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Pollutants

Spatial Coverage is the Primary Advantage of NASA Satellite Data for Health and Air Quality Applications

SO2 data from the Aura Ozone Monitoring Instrument (OMI). Figure credit: NASA.

Relative to surface air quality monitoring networks, the primary advantage of observing air pollution from space is global spatial coverage. Scientific researchers have shown the potential of satellite data of air pollutants to be used for a number of applications, such as monitoring air pollution concentrations and trends over a wide spatial area and determining where additional pollution mitigation efforts are needed (Streets et al., 2013; Duncan et al., 2014).

Air Pollutants Observed from Space

A number of important air pollutants are observed from instruments on satellites as discussed in Duncan et al. (2014).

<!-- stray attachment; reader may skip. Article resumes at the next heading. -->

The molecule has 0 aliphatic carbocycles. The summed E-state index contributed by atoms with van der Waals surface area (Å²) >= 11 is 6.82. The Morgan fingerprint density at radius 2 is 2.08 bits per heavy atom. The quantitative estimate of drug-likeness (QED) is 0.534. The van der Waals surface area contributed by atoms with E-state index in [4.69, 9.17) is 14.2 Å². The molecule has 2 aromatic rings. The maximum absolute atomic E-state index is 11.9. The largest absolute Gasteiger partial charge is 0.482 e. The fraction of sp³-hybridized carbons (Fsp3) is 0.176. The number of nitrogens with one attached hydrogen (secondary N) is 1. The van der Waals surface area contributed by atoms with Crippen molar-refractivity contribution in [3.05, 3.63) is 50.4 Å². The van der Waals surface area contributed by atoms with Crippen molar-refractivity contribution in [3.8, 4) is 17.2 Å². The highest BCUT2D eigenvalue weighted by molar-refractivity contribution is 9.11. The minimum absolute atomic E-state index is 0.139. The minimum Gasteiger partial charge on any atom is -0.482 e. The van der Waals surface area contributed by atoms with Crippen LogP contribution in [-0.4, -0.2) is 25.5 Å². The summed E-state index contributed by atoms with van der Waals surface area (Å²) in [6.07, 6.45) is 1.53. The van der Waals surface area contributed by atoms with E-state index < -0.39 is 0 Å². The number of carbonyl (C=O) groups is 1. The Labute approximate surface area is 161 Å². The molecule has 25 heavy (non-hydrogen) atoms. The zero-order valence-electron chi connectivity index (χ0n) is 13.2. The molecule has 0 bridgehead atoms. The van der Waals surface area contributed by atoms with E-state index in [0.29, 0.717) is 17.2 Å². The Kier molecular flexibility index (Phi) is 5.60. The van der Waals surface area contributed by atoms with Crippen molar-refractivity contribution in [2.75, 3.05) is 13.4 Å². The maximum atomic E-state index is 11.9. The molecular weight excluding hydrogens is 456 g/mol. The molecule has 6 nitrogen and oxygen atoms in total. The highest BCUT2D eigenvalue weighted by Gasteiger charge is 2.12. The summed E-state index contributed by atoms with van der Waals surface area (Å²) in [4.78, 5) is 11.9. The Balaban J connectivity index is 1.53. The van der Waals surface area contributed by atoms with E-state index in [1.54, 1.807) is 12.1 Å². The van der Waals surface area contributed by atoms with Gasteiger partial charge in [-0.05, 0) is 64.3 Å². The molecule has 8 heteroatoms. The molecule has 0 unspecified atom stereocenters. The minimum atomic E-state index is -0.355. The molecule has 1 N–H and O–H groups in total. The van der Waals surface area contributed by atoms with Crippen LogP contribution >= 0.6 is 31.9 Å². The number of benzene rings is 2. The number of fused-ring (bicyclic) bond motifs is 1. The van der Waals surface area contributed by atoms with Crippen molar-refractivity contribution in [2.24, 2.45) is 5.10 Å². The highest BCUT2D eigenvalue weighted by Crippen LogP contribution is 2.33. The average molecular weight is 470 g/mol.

NO2 data from the Aura Ozone Monitoring Instrument (OMI). Figure credit: NASA.

Nitrogen Dioxide (NO2): NO2 is unhealthy to breathe and is  primarily generated during fossil fuel combustion, so thermal power plants and automobiles are the dominant sources.

Ozone (O3) & Precursors: At Earth's surface, O3 is unhealthy to breathe and also negatively impacts plants, reducing crop yields.

Particulate Matter (PM) & Precursors: PM are tiny particles (e.g., smoke and dust) that cause numerous health issues when breathed in.